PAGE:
This radical egalitarianism, which a distorted emphasis on the priesthood of all believers brings, also demeans and diminishes the priesthood of all believers by failing to account for the Holy Spirit distributed gifts of the Body: it makes the ministry of Christ’s Body all one thing. But such reductionism is pagan, not Christian.

This is also why, in traditional Christianity, some ministries are limited to some members of the Body: only males may be Eucharistic priests. Though from a distorted perspective, this appears to diminish and demean: and if all were of one essence without distinction it would indeed be so. But because we do have distinctions which matter, this limitation becomes not something that diminishes and demeans but something that actually preserves personhood. The reductionism that is radical egalitarianism always ultimately diminishes the person, because it fails to account for or preserve the important distinctions which God has created and which distinctions themselves have been redeemed. One does not perserve the personhood of woman by denying to her the important distinction of gestation and childbirth. Indeed, the radicalism that diminishes this unique and important creational and specifically redeemed distinction ultimately depersonalizes each woman in particular, and womanhood as an aspect of personhood. That only males may serve as priests is not, ultimately, a diminishing of women, but is, rather an elevation of them as persons, just as it is also an elevation of men as persons. The Virgin Mary could not as a woman offer the Eucharist in any of our Liturgies, but one hardly considers the Mother of God diminished by that distinction: from her womb by the Holy Spirit she gave us Him who is our Eucharist. Indeed, her motherhood elevates us all.

The fundamental concept of divine definitional simplicity is more than just a philosopher’s or theologian’s game. It is a radical distortion of the understanding of God, and therefore of all reality. It not only impacts our Trinitarian understandings, it impacts our Christological understandings, our understandings of ministry, and, ultimately our understandings of what it means to be persons. It is perhaps not too bold to say that traditional Christianity starts from Persons and then moves to essences. It starts from the Person, Jesus of Nazareth, and then moves to wills and natures. It starts from believers in particular, saved as persons, and then moves to the priesthood of them all.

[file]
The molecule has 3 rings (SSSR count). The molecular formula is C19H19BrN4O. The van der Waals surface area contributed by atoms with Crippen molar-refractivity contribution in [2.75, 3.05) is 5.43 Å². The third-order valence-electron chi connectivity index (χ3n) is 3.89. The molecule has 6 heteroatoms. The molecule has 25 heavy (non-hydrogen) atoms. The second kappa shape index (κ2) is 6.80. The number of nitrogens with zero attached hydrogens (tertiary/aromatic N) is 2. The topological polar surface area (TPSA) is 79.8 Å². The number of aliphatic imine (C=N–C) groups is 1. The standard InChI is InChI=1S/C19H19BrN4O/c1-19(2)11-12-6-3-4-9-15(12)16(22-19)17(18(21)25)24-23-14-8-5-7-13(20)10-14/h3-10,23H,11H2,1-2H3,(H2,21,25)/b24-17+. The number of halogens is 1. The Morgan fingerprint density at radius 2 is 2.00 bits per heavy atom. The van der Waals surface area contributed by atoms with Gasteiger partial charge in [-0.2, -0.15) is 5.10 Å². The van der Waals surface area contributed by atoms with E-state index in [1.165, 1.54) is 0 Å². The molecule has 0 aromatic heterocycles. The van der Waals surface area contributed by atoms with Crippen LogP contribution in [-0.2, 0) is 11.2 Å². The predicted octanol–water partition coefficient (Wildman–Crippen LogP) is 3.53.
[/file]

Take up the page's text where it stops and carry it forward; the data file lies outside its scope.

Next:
The Incarnation puts the exclamation point on the assertion that Christianity is an embodied Faith. Any model of ministry which cannot handle the distinctions inherent in an embodied Faith cannot be, it seems to me, a Christian understanding of the priesthood of all believers.

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Nice site over all. This page–The Christian Catacombs of Rome–deals with the liturgy and theology of the catacombs.

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This’ll rock yer world if you think house churches were all about sitting around in the first-century equivalent of jeans and tee-shirts, groovin’ to some guitar-strummin’ praise songs, and just chillin’ fer Jeeezuss.

Architecture of the Ancient House Church [H/T: kevinburt]

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Please visit Dr. David Bradshaw’s homepage which contain some extremely intelligent and useful essays (particular a couple of papers on the term energeia, or, in English, “energies”).

You will not be disappointed.